Former state Sen. Tony Hill announced Tuesday his candidacy in the new Florida’s 4th Congressional District, signaling that Democrats are serious about competing in the new seat that includes northern and western Duval County.
“I’m running for Congress,” Hill said. “I’m running to win.”
Hill announced his run on Jacksonville’s Eastside at the Longshoremen’s Union Hall, in front of dozens of supporters from throughout the new district, vowing to “connect the dots” and focus on constituent services, especially relative to veterans.
A former Army veteran, Hill used military talk in his pitch, urging supporters to “join this tour of duty with me for the next six months.”
“Stand with me because it’s going to get rough,” Hill said. “There might be conversations we may not like, but we’ve got to keep pressing.”
Hill served over eight years in the Senate and an additional eight in the state House, and his entry into this race ensures there will be a competitive General Election, despite the district being drawn to favor Republicans from Clay and Nassau.
CD 4 was drawn to replace the former Florida’s 5th Congressional District, a minority access map that sprawls from Central Duval all the way to Gadsden County. U.S. Rep. Al Lawson was elected three times in this district, which Gov. Ron DeSantis worked to eliminate during redistricting this year. Hill has been Lawson’s aide in this area since his election in 2016, and Lawson encouraged him to run when it was clear the current CD 5 wouldn’t survive.
One other Democrat of note is running. LaShonda Holloway, who ran previously and lost in the Democratic Primary to Lawson, is in. Hill said he hadn’t spoken with her before launching.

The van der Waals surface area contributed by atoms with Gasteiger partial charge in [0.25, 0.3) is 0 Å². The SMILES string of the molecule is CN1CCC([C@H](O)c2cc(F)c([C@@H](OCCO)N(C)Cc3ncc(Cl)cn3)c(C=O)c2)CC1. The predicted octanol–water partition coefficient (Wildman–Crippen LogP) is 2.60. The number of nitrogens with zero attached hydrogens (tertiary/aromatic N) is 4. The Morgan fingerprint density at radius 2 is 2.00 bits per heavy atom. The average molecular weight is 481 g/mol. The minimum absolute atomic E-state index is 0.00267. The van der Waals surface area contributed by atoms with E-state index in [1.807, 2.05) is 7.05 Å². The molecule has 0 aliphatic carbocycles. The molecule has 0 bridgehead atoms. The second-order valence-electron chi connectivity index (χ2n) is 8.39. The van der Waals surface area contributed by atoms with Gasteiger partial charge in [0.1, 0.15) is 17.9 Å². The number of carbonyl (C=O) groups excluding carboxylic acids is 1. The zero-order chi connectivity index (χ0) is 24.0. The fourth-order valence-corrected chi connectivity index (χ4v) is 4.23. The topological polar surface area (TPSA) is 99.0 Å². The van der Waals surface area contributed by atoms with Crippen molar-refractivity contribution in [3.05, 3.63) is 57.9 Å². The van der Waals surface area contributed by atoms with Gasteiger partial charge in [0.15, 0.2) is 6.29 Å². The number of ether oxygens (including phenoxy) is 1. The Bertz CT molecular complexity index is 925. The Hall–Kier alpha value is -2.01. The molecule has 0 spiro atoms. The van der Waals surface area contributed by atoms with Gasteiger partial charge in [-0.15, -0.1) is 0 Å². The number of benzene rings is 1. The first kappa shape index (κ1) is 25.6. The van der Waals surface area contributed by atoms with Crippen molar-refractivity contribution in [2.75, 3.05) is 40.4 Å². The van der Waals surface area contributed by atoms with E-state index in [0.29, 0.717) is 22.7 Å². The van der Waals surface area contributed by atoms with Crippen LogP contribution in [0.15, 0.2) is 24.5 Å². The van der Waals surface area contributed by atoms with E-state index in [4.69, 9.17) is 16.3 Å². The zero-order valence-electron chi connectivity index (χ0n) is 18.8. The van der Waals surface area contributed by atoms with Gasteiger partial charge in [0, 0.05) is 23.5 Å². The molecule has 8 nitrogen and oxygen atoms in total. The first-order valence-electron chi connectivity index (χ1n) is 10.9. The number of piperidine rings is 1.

Meanwhile, monied Republicans are also in this mix. Among them: businessman and Navy veteran Erick Aguilar, who has self-funded heavily and says he has over $1 million to deploy.
Also in the mix: state Rep. Jason Fischer, who likewise will have over $1 million for this campaign. Fischer launched after he abandoned runs for state Senate and Duval County Property Appraiser.
Asked about those Republicans, Hill called them “formidable opponents.” He noted throughout his remarks Tuesday that fundraising was a real issue.
“It’s going to cost us to get our message out in Clay and Nassau,” Hill warned.
State Sen. Aaron Bean of Fernandina Beach is also exploring a run. Bean, like Hill, is a political perennial, with long stretches in the state House and state Senate. Bean will also be able to draw on Clay County support given close ties to the Bradley family.
Other candidates could emerge. But what’s clear is this will be a hard fought contest, not just in August but also in November.
Hill hopes to make the race about the region, and not national politics. He doesn’t want a “referendum” on Joe Biden and Kamala Harris, but that will be the goal of Republicans in the General Election.
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